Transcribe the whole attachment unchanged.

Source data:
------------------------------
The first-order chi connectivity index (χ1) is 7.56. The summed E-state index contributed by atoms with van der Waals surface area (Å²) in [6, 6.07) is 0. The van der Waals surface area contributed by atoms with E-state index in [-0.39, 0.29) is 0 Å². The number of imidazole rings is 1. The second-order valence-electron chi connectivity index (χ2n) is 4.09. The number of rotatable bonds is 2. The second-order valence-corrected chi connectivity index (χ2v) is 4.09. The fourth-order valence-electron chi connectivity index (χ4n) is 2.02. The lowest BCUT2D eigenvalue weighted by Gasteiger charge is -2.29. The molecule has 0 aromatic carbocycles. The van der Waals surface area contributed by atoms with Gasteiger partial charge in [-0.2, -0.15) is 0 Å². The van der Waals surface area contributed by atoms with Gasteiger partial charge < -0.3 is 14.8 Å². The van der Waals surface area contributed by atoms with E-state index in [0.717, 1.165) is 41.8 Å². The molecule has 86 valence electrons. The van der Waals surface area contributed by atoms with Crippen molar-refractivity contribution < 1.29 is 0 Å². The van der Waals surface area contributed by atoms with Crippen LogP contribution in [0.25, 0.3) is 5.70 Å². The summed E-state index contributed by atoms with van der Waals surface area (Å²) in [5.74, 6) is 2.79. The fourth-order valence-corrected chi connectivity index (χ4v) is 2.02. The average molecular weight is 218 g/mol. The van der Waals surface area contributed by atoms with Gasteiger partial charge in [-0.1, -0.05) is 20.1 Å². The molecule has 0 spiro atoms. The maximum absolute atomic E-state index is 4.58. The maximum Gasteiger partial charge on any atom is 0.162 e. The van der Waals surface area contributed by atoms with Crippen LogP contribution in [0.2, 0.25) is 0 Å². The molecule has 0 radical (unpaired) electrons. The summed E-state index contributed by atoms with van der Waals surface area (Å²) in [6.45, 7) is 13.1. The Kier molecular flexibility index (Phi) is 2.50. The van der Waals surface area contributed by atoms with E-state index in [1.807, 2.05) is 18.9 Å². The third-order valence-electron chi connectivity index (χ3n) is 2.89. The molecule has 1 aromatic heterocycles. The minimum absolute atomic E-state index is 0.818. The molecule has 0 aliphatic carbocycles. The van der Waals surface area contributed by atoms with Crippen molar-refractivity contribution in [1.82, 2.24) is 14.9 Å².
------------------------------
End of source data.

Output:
The first-order chi connectivity index (χ1) is 7.56. The summed E-state index contributed by atoms with van der Waals surface area (Å²) in [6, 6.07) is 0. The van der Waals surface area contributed by atoms with E-state index in [-0.39, 0.29) is 0 Å². The number of imidazole rings is 1. The second-order valence-electron chi connectivity index (χ2n) is 4.09. The number of rotatable bonds is 2. The second-order valence-corrected chi connectivity index (χ2v) is 4.09. The fourth-order valence-electron chi connectivity index (χ4n) is 2.02. The lowest BCUT2D eigenvalue weighted by Gasteiger charge is -2.29. The molecule has 0 aromatic carbocycles. The van der Waals surface area contributed by atoms with Gasteiger partial charge in [-0.2, -0.15) is 0 Å². The van der Waals surface area contributed by atoms with Gasteiger partial charge < -0.3 is 14.8 Å². The van der Waals surface area contributed by atoms with E-state index in [0.717, 1.165) is 41.8 Å². The molecule has 86 valence electrons. The van der Waals surface area contributed by atoms with Crippen molar-refractivity contribution < 1.29 is 0 Å². The van der Waals surface area contributed by atoms with Crippen LogP contribution in [0.25, 0.3) is 5.70 Å². The summed E-state index contributed by atoms with van der Waals surface area (Å²) in [5.74, 6) is 2.79. The fourth-order valence-corrected chi connectivity index (χ4v) is 2.02. The average molecular weight is 218 g/mol. The van der Waals surface area contributed by atoms with Gasteiger partial charge in [-0.1, -0.05) is 20.1 Å². The molecule has 0 spiro atoms. The maximum absolute atomic E-state index is 4.58. The maximum Gasteiger partial charge on any atom is 0.162 e. The van der Waals surface area contributed by atoms with Crippen LogP contribution in [0.2, 0.25) is 0 Å². The molecule has 0 radical (unpaired) electrons. The summed E-state index contributed by atoms with van der Waals surface area (Å²) in [6.45, 7) is 13.1. The Kier molecular flexibility index (Phi) is 2.50. The van der Waals surface area contributed by atoms with E-state index in [1.807, 2.05) is 18.9 Å². The third-order valence-electron chi connectivity index (χ3n) is 2.89. The molecule has 1 aromatic heterocycles. The minimum absolute atomic E-state index is 0.818. The molecule has 0 aliphatic carbocycles. The van der Waals surface area contributed by atoms with Crippen molar-refractivity contribution in [1.82, 2.24) is 14.9 Å².